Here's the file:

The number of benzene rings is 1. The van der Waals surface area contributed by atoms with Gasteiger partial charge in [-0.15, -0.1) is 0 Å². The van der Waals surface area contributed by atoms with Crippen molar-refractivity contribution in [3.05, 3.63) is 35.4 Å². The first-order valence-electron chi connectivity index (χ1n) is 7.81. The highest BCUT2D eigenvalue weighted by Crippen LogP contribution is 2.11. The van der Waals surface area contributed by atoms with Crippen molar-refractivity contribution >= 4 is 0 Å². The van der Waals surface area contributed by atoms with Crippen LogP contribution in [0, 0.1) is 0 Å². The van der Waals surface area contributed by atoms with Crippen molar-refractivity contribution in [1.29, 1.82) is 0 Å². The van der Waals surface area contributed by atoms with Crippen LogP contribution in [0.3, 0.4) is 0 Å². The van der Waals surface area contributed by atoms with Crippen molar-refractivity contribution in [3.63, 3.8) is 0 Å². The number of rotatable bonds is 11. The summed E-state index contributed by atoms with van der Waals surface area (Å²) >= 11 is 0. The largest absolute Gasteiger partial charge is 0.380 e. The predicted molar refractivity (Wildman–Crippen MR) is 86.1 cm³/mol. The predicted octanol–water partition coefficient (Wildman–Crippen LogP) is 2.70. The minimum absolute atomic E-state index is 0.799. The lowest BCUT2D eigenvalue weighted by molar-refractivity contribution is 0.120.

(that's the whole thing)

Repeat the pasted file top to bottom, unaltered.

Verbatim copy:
The number of benzene rings is 1. The van der Waals surface area contributed by atoms with Gasteiger partial charge in [-0.15, -0.1) is 0 Å². The van der Waals surface area contributed by atoms with Crippen molar-refractivity contribution in [3.05, 3.63) is 35.4 Å². The first-order valence-electron chi connectivity index (χ1n) is 7.81. The highest BCUT2D eigenvalue weighted by Crippen LogP contribution is 2.11. The van der Waals surface area contributed by atoms with Crippen molar-refractivity contribution >= 4 is 0 Å². The van der Waals surface area contributed by atoms with Crippen LogP contribution in [0, 0.1) is 0 Å². The van der Waals surface area contributed by atoms with Crippen molar-refractivity contribution in [1.29, 1.82) is 0 Å². The van der Waals surface area contributed by atoms with Crippen LogP contribution in [0.3, 0.4) is 0 Å². The van der Waals surface area contributed by atoms with Crippen molar-refractivity contribution in [3.63, 3.8) is 0 Å². The number of rotatable bonds is 11. The summed E-state index contributed by atoms with van der Waals surface area (Å²) >= 11 is 0. The largest absolute Gasteiger partial charge is 0.380 e. The predicted molar refractivity (Wildman–Crippen MR) is 86.1 cm³/mol. The predicted octanol–water partition coefficient (Wildman–Crippen LogP) is 2.70. The minimum absolute atomic E-state index is 0.799. The lowest BCUT2D eigenvalue weighted by molar-refractivity contribution is 0.120.